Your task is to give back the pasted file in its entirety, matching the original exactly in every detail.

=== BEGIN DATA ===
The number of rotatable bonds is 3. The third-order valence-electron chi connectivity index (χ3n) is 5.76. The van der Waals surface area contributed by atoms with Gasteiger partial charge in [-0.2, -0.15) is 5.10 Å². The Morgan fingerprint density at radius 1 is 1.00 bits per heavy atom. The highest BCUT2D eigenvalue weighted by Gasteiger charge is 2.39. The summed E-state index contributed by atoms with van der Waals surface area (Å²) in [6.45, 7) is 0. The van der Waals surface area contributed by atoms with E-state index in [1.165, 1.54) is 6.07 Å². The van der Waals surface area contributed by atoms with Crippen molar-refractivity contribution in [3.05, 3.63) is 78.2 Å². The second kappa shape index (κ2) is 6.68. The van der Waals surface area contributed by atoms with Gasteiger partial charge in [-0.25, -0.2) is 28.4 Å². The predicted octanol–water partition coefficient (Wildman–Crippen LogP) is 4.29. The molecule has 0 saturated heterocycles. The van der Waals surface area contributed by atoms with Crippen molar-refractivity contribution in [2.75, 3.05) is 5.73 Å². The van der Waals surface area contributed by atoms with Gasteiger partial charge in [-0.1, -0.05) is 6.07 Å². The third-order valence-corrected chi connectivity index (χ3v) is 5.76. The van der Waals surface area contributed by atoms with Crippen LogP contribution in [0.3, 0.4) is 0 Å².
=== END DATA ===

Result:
The number of rotatable bonds is 3. The third-order valence-electron chi connectivity index (χ3n) is 5.76. The van der Waals surface area contributed by atoms with Gasteiger partial charge in [-0.2, -0.15) is 5.10 Å². The Morgan fingerprint density at radius 1 is 1.00 bits per heavy atom. The highest BCUT2D eigenvalue weighted by Gasteiger charge is 2.39. The summed E-state index contributed by atoms with van der Waals surface area (Å²) in [6.45, 7) is 0. The van der Waals surface area contributed by atoms with E-state index in [1.165, 1.54) is 6.07 Å². The van der Waals surface area contributed by atoms with Crippen molar-refractivity contribution in [3.05, 3.63) is 78.2 Å². The second kappa shape index (κ2) is 6.68. The van der Waals surface area contributed by atoms with Gasteiger partial charge in [-0.25, -0.2) is 28.4 Å². The predicted octanol–water partition coefficient (Wildman–Crippen LogP) is 4.29. The molecule has 0 saturated heterocycles. The van der Waals surface area contributed by atoms with Crippen molar-refractivity contribution in [2.75, 3.05) is 5.73 Å². The van der Waals surface area contributed by atoms with Gasteiger partial charge in [-0.1, -0.05) is 6.07 Å². The third-order valence-corrected chi connectivity index (χ3v) is 5.76. The van der Waals surface area contributed by atoms with Crippen LogP contribution in [0.3, 0.4) is 0 Å².